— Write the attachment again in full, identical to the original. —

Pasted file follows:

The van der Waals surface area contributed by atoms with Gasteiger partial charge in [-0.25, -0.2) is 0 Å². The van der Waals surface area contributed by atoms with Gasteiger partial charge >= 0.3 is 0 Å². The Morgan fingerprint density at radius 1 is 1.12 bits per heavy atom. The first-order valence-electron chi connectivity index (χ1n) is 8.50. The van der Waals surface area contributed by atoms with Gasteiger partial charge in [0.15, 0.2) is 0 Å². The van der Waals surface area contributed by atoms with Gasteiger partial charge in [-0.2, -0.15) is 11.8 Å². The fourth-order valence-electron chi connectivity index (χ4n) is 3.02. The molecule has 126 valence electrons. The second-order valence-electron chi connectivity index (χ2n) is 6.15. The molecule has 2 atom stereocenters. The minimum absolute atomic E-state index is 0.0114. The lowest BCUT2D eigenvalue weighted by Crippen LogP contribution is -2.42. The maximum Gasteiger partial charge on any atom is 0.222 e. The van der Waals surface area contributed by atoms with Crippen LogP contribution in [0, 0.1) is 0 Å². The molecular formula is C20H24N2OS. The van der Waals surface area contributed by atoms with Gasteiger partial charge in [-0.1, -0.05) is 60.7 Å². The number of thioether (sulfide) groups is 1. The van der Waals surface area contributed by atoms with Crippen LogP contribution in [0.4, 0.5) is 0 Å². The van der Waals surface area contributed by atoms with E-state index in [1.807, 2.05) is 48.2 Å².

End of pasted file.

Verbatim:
The van der Waals surface area contributed by atoms with Gasteiger partial charge in [-0.25, -0.2) is 0 Å². The van der Waals surface area contributed by atoms with Gasteiger partial charge >= 0.3 is 0 Å². The Morgan fingerprint density at radius 1 is 1.12 bits per heavy atom. The first-order valence-electron chi connectivity index (χ1n) is 8.50. The van der Waals surface area contributed by atoms with Gasteiger partial charge in [0.15, 0.2) is 0 Å². The van der Waals surface area contributed by atoms with Gasteiger partial charge in [-0.2, -0.15) is 11.8 Å². The fourth-order valence-electron chi connectivity index (χ4n) is 3.02. The molecule has 126 valence electrons. The second-order valence-electron chi connectivity index (χ2n) is 6.15. The molecule has 2 atom stereocenters. The minimum absolute atomic E-state index is 0.0114. The lowest BCUT2D eigenvalue weighted by Crippen LogP contribution is -2.42. The maximum Gasteiger partial charge on any atom is 0.222 e. The van der Waals surface area contributed by atoms with Crippen LogP contribution in [0, 0.1) is 0 Å². The molecular formula is C20H24N2OS. The van der Waals surface area contributed by atoms with Gasteiger partial charge in [-0.1, -0.05) is 60.7 Å². The number of thioether (sulfide) groups is 1. The van der Waals surface area contributed by atoms with Crippen LogP contribution in [0.4, 0.5) is 0 Å². The van der Waals surface area contributed by atoms with E-state index in [1.807, 2.05) is 48.2 Å².